Why Your Oil Became Partially Hydrogenated
Partially hydrogenated vegetable oil, the current villain of the food industry, was once considered a shining achievement for reducing saturated fat intake. "A lot of people have demonized partially hydrogenated soybean oil, but they forget how it came about," says Mark Matlock, senior vice president of research at Archer Daniels Midland. "If you go back 15 or 30 years, french fries were fried in beef fat, and the effort at the time was to remove the saturated fats that it contained." It also helped that partially hydrogenated oil was cheap to produce and lasted considerably longer than regular oil.
Partially hydrogenated oils are created from liquid vegetable oil through a process called hydrogenation, which forces hydrogen into the oil until it reaches the desired consistency and changes its chemical structure. Hydrogenating oils completely makes them too solid to use easily in cooking, but partial hydrogenation can make a margarine that is easy to spread on toast but doesn't go bad quickly as butter does.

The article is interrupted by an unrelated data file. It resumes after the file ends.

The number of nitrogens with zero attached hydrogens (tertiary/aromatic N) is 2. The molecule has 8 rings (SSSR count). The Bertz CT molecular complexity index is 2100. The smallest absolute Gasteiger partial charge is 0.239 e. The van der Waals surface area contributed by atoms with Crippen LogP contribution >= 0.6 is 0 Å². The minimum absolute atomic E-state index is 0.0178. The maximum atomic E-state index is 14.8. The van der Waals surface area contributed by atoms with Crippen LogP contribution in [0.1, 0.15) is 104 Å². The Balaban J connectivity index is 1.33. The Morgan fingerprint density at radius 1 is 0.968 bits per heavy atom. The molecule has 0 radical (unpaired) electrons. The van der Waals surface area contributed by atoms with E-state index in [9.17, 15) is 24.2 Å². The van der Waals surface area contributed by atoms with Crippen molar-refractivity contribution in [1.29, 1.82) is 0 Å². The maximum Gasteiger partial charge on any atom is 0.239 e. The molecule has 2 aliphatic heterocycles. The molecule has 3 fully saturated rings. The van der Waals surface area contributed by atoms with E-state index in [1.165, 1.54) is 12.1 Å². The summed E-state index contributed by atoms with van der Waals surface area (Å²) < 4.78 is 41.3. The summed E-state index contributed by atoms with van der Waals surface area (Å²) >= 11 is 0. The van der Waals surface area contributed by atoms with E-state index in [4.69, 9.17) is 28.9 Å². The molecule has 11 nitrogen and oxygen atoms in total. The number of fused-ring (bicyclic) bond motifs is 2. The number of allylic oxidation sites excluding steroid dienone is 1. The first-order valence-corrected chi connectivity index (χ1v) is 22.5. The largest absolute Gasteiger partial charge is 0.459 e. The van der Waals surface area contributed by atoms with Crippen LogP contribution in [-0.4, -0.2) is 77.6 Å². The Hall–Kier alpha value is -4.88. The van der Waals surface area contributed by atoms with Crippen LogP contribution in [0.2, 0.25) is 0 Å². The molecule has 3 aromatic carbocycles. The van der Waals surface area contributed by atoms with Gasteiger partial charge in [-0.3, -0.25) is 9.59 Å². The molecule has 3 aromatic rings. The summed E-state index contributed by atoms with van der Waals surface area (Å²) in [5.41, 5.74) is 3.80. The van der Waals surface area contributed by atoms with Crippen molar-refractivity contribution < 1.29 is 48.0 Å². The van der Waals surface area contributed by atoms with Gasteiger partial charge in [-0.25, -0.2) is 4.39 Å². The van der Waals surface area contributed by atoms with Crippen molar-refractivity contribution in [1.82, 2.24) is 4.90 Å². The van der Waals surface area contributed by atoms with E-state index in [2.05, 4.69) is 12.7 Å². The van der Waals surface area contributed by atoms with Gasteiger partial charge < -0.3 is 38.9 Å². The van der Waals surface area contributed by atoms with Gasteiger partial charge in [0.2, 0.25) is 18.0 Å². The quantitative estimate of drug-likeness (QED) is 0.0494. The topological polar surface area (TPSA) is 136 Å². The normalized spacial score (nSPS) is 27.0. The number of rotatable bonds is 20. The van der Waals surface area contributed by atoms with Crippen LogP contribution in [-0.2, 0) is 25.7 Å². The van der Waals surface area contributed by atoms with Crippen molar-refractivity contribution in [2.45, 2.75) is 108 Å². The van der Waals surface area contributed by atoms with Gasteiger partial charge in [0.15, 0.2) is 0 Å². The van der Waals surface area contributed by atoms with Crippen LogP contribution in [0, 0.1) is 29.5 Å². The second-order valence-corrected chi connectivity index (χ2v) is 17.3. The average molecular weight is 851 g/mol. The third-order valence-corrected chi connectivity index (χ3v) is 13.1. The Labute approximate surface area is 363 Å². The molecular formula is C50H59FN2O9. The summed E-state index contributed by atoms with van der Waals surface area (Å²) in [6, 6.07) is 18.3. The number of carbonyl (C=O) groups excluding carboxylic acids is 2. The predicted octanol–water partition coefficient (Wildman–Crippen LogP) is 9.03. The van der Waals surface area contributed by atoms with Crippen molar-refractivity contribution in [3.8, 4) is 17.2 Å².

But partial hydrogenation also gives the oil molecules an odd shape called the trans configuration (hence the name trans fat), which causes them to act like a saturated fat in that they increase "bad" LDL cholesterol and can clog arteries. Trans fats, which occur naturally in meat and dairy products but at low levels, also lower "good" HDL cholesterol, which even saturated fat doesn't do.
Many of the new margarines that are free of trans fat mix completely hydrogenated oil, which is very solid, with unsaturated oil, a liquid, to achieve a desirable consistency without making the oil form the trans configuration. Experts say that the new oils and margarines should be more healthful. Of course, experts also once thought that about partially hydrogenated oil.